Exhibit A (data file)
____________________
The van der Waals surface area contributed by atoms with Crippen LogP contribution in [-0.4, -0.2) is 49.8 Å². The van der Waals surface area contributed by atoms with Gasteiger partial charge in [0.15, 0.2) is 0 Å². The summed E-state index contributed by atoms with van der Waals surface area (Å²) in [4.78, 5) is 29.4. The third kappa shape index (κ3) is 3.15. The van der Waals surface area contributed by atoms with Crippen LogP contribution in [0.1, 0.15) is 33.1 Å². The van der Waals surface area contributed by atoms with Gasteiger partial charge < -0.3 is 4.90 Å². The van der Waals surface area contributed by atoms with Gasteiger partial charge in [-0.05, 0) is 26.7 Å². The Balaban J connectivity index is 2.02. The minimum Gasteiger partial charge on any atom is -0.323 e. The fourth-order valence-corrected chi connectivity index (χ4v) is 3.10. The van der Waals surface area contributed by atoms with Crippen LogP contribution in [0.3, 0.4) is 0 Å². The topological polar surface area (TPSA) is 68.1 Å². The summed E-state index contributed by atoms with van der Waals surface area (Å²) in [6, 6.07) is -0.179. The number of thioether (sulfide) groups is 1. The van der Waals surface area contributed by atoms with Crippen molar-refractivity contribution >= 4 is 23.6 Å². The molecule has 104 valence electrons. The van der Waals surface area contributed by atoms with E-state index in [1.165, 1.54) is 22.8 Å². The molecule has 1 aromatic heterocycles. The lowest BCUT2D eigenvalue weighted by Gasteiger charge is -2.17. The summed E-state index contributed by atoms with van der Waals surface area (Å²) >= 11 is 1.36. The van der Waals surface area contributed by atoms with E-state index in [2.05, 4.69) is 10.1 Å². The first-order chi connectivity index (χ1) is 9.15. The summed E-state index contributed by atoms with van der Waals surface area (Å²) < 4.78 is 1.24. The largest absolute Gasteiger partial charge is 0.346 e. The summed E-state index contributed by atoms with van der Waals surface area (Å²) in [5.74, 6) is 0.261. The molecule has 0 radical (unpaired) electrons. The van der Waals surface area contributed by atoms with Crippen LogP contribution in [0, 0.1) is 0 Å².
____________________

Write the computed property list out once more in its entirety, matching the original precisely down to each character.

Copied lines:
The van der Waals surface area contributed by atoms with Crippen LogP contribution in [-0.4, -0.2) is 49.8 Å². The van der Waals surface area contributed by atoms with Gasteiger partial charge in [0.15, 0.2) is 0 Å². The summed E-state index contributed by atoms with van der Waals surface area (Å²) in [4.78, 5) is 29.4. The third kappa shape index (κ3) is 3.15. The van der Waals surface area contributed by atoms with Crippen LogP contribution in [0.1, 0.15) is 33.1 Å². The van der Waals surface area contributed by atoms with Gasteiger partial charge < -0.3 is 4.90 Å². The van der Waals surface area contributed by atoms with Gasteiger partial charge in [-0.05, 0) is 26.7 Å². The Balaban J connectivity index is 2.02. The minimum Gasteiger partial charge on any atom is -0.323 e. The fourth-order valence-corrected chi connectivity index (χ4v) is 3.10. The van der Waals surface area contributed by atoms with Crippen LogP contribution in [0.3, 0.4) is 0 Å². The topological polar surface area (TPSA) is 68.1 Å². The summed E-state index contributed by atoms with van der Waals surface area (Å²) in [6, 6.07) is -0.179. The number of thioether (sulfide) groups is 1. The van der Waals surface area contributed by atoms with Crippen molar-refractivity contribution >= 4 is 23.6 Å². The molecule has 104 valence electrons. The van der Waals surface area contributed by atoms with E-state index in [1.165, 1.54) is 22.8 Å². The molecule has 1 aromatic heterocycles. The lowest BCUT2D eigenvalue weighted by Gasteiger charge is -2.17. The summed E-state index contributed by atoms with van der Waals surface area (Å²) >= 11 is 1.36. The van der Waals surface area contributed by atoms with E-state index in [2.05, 4.69) is 10.1 Å². The first-order chi connectivity index (χ1) is 9.15. The summed E-state index contributed by atoms with van der Waals surface area (Å²) < 4.78 is 1.24. The largest absolute Gasteiger partial charge is 0.346 e. The summed E-state index contributed by atoms with van der Waals surface area (Å²) in [5.74, 6) is 0.261. The molecule has 0 radical (unpaired) electrons. The van der Waals surface area contributed by atoms with Crippen LogP contribution in [0, 0.1) is 0 Å².